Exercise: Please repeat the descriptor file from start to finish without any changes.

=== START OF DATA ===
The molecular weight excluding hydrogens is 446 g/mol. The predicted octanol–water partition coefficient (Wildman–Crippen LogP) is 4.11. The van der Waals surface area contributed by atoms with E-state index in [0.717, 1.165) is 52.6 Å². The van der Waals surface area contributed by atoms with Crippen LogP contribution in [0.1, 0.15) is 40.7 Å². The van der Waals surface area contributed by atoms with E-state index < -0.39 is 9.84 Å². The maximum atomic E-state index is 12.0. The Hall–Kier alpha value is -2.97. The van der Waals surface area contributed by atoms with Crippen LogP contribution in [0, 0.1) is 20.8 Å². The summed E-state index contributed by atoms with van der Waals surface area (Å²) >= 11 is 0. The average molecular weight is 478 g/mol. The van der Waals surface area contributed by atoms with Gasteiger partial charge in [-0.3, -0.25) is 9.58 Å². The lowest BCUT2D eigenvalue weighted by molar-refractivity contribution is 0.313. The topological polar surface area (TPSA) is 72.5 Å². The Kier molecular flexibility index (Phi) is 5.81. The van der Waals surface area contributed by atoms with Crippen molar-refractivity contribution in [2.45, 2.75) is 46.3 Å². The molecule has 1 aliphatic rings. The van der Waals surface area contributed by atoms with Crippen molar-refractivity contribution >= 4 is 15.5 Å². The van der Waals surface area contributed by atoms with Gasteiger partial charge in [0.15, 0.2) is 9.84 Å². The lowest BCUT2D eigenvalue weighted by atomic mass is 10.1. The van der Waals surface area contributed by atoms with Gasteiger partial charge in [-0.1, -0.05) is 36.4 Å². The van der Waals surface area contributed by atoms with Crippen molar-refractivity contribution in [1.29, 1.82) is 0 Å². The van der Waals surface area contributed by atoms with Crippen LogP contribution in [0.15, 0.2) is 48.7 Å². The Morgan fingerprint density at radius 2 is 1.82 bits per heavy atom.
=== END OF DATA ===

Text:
The molecular weight excluding hydrogens is 446 g/mol. The predicted octanol–water partition coefficient (Wildman–Crippen LogP) is 4.11. The van der Waals surface area contributed by atoms with E-state index in [0.717, 1.165) is 52.6 Å². The van der Waals surface area contributed by atoms with Crippen LogP contribution in [0.1, 0.15) is 40.7 Å². The van der Waals surface area contributed by atoms with E-state index < -0.39 is 9.84 Å². The maximum atomic E-state index is 12.0. The Hall–Kier alpha value is -2.97. The van der Waals surface area contributed by atoms with Crippen LogP contribution in [0, 0.1) is 20.8 Å². The summed E-state index contributed by atoms with van der Waals surface area (Å²) >= 11 is 0. The average molecular weight is 478 g/mol. The van der Waals surface area contributed by atoms with Gasteiger partial charge in [-0.3, -0.25) is 9.58 Å². The lowest BCUT2D eigenvalue weighted by molar-refractivity contribution is 0.313. The topological polar surface area (TPSA) is 72.5 Å². The Kier molecular flexibility index (Phi) is 5.81. The van der Waals surface area contributed by atoms with Crippen molar-refractivity contribution in [2.45, 2.75) is 46.3 Å². The molecule has 1 aliphatic rings. The van der Waals surface area contributed by atoms with Crippen molar-refractivity contribution >= 4 is 15.5 Å². The van der Waals surface area contributed by atoms with Gasteiger partial charge in [0.15, 0.2) is 9.84 Å². The lowest BCUT2D eigenvalue weighted by atomic mass is 10.1. The van der Waals surface area contributed by atoms with Gasteiger partial charge in [-0.1, -0.05) is 36.4 Å². The van der Waals surface area contributed by atoms with Crippen molar-refractivity contribution in [1.29, 1.82) is 0 Å². The van der Waals surface area contributed by atoms with Crippen LogP contribution in [0.15, 0.2) is 48.7 Å². The Morgan fingerprint density at radius 2 is 1.82 bits per heavy atom.